Regardless of the kind of child care you might be looking for, most searches follow four basic steps.
Step 1: Decide what's important to you
• Think about the type of schedule you would like for your child. Will you need full or part weeks, full or part days? What is the earliest you may need to drop off and the latest you may need to pick up?
• Decide what you can afford for child care per week or per month. Talk with friends who use child care about how much they pay. You may also be eligible for programs such as a Dependent Care Assistance Plan (DCAP), the child care tax credit, sliding scale fees, discounts, or subsidies, which can help make child care more affordable.
• Decide where you would like to look for care—near home, near work, or somewhere between the two.
Step 2: Gather your resources
• Tell everyone you know that you are looking for child care. Ask them to tell you about their experiences and give you references to programs or providers they have used recently.
• Contact the program that supplied this booklet when you're ready to start your search. A consultant can give you information about child care options in your area, a checklist of questions to ask, and practical advice about how to choose the care that's right for you. If you've decided you're looking for someone to care for your child in your home, your consultant can also guide you through the additional steps you'll need to take.
Step 3: Visit programs and providers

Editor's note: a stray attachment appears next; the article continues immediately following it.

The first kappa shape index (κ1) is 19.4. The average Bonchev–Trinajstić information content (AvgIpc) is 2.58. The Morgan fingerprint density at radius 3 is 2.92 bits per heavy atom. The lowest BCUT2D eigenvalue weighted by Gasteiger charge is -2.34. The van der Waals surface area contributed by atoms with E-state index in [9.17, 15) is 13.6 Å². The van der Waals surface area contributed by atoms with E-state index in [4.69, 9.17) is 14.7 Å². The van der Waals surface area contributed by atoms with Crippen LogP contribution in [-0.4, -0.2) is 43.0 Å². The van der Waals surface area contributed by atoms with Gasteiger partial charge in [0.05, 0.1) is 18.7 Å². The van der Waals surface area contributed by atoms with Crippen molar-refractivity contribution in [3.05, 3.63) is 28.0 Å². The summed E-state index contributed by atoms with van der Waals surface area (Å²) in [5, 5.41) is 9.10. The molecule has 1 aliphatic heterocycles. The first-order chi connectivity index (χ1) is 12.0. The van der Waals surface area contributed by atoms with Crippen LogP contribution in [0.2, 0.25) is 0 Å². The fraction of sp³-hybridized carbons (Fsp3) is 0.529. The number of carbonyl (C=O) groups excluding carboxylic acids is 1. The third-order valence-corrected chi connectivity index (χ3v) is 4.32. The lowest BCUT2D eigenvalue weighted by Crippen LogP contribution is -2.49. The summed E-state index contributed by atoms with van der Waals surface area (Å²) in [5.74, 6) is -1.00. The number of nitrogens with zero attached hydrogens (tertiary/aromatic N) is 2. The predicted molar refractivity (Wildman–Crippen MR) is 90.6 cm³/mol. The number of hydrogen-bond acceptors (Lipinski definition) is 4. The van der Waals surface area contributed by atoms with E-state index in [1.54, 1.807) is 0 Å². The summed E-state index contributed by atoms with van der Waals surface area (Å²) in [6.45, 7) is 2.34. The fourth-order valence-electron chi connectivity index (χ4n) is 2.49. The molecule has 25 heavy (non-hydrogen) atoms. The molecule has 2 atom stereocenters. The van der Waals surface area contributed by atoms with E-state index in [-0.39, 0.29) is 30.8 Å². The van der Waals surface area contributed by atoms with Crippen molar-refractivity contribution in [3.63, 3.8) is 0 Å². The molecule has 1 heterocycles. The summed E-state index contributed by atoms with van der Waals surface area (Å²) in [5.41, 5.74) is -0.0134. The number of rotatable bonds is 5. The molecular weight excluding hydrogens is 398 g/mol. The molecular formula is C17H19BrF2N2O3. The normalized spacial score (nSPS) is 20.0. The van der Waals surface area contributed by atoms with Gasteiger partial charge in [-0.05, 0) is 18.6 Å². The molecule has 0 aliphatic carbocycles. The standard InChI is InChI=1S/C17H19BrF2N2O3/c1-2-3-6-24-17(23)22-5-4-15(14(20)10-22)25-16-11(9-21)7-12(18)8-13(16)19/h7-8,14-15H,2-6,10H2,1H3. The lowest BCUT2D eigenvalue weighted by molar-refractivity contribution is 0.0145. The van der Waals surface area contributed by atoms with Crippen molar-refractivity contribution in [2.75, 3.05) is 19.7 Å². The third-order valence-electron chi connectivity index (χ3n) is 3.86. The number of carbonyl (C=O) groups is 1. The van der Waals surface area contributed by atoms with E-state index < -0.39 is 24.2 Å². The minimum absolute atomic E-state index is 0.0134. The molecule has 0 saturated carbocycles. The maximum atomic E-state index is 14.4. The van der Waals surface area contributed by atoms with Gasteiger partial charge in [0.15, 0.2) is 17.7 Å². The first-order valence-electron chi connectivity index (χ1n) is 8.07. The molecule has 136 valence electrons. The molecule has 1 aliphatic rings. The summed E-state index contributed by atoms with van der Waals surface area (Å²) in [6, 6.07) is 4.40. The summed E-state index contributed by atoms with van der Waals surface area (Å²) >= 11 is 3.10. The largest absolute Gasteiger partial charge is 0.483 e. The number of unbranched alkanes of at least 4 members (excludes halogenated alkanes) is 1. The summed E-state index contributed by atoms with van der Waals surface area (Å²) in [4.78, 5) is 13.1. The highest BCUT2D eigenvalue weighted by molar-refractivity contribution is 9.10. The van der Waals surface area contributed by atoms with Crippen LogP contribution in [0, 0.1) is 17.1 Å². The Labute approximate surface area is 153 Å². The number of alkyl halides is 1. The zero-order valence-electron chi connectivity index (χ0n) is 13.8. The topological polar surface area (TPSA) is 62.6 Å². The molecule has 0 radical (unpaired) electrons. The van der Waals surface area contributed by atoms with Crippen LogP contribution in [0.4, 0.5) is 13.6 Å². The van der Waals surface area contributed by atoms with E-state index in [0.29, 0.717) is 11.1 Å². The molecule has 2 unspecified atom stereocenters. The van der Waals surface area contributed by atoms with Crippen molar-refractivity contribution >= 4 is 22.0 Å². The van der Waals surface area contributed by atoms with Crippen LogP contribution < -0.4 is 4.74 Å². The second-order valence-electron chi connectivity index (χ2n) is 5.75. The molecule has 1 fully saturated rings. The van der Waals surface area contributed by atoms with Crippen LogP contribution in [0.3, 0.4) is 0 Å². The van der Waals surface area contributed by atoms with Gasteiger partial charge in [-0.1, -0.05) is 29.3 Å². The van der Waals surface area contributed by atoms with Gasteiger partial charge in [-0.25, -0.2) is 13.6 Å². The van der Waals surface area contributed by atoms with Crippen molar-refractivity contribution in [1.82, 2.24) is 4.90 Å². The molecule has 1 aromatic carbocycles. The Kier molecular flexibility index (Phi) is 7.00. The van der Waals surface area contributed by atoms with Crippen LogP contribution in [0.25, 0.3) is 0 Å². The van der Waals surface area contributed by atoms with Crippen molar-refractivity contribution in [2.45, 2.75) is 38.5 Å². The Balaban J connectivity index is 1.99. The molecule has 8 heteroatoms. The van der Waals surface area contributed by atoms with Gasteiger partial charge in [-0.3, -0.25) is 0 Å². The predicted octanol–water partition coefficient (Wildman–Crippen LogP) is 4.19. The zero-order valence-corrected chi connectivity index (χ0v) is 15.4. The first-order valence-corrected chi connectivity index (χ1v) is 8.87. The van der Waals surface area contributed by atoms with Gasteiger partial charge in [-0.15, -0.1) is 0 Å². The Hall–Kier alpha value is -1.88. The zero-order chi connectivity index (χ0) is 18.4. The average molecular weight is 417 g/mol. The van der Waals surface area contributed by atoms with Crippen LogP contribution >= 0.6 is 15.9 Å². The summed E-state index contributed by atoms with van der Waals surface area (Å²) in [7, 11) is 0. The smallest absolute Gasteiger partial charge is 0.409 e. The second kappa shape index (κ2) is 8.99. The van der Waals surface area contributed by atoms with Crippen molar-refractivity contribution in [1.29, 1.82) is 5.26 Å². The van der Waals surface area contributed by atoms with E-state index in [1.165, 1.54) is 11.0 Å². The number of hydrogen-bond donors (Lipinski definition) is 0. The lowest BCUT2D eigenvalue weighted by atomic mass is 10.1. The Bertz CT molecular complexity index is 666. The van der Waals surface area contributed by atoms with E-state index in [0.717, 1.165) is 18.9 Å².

• Call each program or provider referred to you, and interview the director or provider. It's generally a good idea to ask one or two important questions—such as what a typical day is like or how long the provider has been caring for children—before you decide to visit.
• Ask for any literature or materials they may have available. Read the brochures, contract, and handbooks from each program.
• Schedule visits to the programs and people that sound most interesting. Ask lots of questions! Allow yourself enough time to sit in the room and watch how the children and the provider act together.
• When you've narrowed your search down to one, two, or three choices, ask the program director or provider for references from other parents who are using or have recently used their services. Check at least three references.
• Visit your final choice again at a different time of the day.
Step 4: Finalize your plans
• Register and sign the contract.
• If your company offers a DCAP spending account, and if you haven't already done so, this is a good time to contact your human resources department and ask about procedures and timing for enrollment.
Remember, you can contact the program that supplied this booklet to get referrals to child care providers or to talk about helping your child adjust to a new care situation.
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